This is part of a series I’m working on that looks at the history of aluminum, from its discovery as a metal to its mass production. The poems are connected loosely by their shared themes, but they don’t have to be read in any order.
This poem deals with Charles Martin Hall (1863-1914), the inventor of the Hall–Héroult Process, which was the first commercially viable process of getting pure aluminum. Hall used electrolysis to reduce alumina salts into aluminum. The process is still used today for mass production of aluminum. I use the –ium spelling in the poem, as that’s how it appears in Hall’s patents. As always, thanks for reading!
U.S. patent #400,664
Father used to accompany Mother
after choir practice as she returned
to Ladies’ Hall most afternoons,
and they walked slower than grass grows
because he couldn’t come in with her,
they called it the “Oberlin Step,”
all the couples did it when
the campus became coed.
Mother said their time in Jamaica
during Father’s Mission,
he would bring her fresh fruit
every morning before she woke,
for ten years, he would walk
to the nearest vendor, even climb
the tamarind trees himself, or bring
a half dozen june plums
in the hammock of his shirt tails.
Perhaps Josephine and I,
we could be in love like them,
and live in a red-brick house
with a nice Italian porch.
But the problem of this metal,
first it was the fluorides,
Professor Jewett was keen to notice
fluorides wouldn’t absorb water
in the air like Grӓtzel’s chlorides,
but they fuse at higher heats—
all those Bunsen batteries
lined up like artillery shells,
Jewett and I cast the zinc ourselves,
quartered in the lab all week,
I forgot Josephine’s recital,
but it taught us the alumina
wouldn’t reduce properly in water,
so we turned to fluorides,
I made the trip to Cleveland
and bought a bag of cryolite from
Grasselli’s, the same used for soda-ash
in the glass mill in Cincinnati.
As a flux it made the ore melt
as pretty as sugar on the stove.
Of course we needed a new stove, too,
the coal furnace in the shed wouldn’t do.
I found a gasoline one with a single burner,
a widow who used it for her smoothing-iron
was going to live in the poorhouse,
and if I didn’t get it right away
it was heading for the scrapyard.
I took my sister to see about it
that weekend, and she said,
“What about Josephine?” because
she asked about me in passing,
and I said, “Would you prefer
a suitor who hadn’t done a thing
in his whole life?” Julia said not
to worry about those things, but it’s true.
Father had the parsonage, and God’s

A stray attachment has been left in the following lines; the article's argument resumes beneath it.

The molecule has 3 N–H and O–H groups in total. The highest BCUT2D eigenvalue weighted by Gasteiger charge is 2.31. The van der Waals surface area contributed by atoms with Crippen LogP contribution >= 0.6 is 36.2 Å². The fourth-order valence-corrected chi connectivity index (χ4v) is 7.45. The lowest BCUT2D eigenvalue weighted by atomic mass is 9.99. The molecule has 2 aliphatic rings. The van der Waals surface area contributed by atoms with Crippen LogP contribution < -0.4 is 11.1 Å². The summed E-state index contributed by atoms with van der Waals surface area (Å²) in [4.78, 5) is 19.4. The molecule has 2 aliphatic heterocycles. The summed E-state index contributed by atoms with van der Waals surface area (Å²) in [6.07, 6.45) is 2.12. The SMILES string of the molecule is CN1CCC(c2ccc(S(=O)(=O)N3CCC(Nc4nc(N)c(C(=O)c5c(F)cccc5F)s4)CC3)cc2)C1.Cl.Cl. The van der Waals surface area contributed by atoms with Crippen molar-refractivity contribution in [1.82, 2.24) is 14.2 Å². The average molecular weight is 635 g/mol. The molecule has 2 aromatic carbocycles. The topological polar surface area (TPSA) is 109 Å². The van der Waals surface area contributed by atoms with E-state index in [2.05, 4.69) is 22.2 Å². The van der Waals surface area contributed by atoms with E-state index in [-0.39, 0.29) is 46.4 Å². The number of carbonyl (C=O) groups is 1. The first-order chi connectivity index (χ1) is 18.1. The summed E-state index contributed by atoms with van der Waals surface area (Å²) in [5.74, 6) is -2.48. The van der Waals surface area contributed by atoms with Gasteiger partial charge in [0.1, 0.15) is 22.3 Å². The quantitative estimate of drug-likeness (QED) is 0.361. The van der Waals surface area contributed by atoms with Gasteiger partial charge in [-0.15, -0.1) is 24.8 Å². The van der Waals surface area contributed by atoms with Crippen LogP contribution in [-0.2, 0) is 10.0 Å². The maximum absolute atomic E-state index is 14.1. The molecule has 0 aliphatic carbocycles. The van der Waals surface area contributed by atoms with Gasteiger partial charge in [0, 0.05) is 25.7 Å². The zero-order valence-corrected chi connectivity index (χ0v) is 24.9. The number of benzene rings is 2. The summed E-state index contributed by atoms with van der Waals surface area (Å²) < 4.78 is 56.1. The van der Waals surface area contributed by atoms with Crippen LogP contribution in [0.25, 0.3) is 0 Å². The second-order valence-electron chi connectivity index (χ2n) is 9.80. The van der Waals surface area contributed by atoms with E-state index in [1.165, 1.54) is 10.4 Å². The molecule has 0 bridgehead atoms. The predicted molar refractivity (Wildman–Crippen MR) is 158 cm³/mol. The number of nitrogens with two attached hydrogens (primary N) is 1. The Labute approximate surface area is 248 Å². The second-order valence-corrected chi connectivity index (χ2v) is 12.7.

good favor when Mother found him.
First you have to lay up your fortune, first
you have to show them you’re serious, and
I don’t want to tell her no
if she’s window-shopping and sees a dress,
if she asks for plumbed water
in our red-brick house.
It took weeks to set up that stove,
and fashion a shell of iron
for the crucible to nest—
I thought I had it at last,
after such a cold winter in that shed,
Julia held the frying pan for me
so I could pour the bath—the carbon rods
crumbled apart like fired coke,
but there was no lustre to it,
just a warm gray, silicates mixed
most likely from the crucible’s clay.
Father always says that life is about
perfecting the image of God in you,
you have to find it in yourself and
chip away at everything else, the way
a sculptor finds his statue in the slab
of marble, like Michelangelo did
when he found David;
that’s what electricity does to ore,
reduces it to pure substances,
that’s what six years of experiments
have done to refine this process of mine,
to make a perfect thing out of
something else perfect.
This time the crucible is lined in carbon,
I’ve added fluoride of aluminium
to the cryolite to lower the fusing
temperature, and hopefully
keeping the electrodes intact,
borrowed another battery
from Jewett that I waggoned
through the February sleet
thinking of Josephine in her
bottle green, high-necked bustle,
thinking also of Mother,
and would she watch from heaven
silvery beads of aluminium
clustering like a vine of grapes
upon the crucible lid,
and would she know I intend to marry
the prettiest girl at Oberlin
just as soon as my ship comes in?
You can read the first poem, about a Bauxite Miner in Guinea, here.
And the second poem, about Humphry Davy and Samuel Taylor Coleridge, here.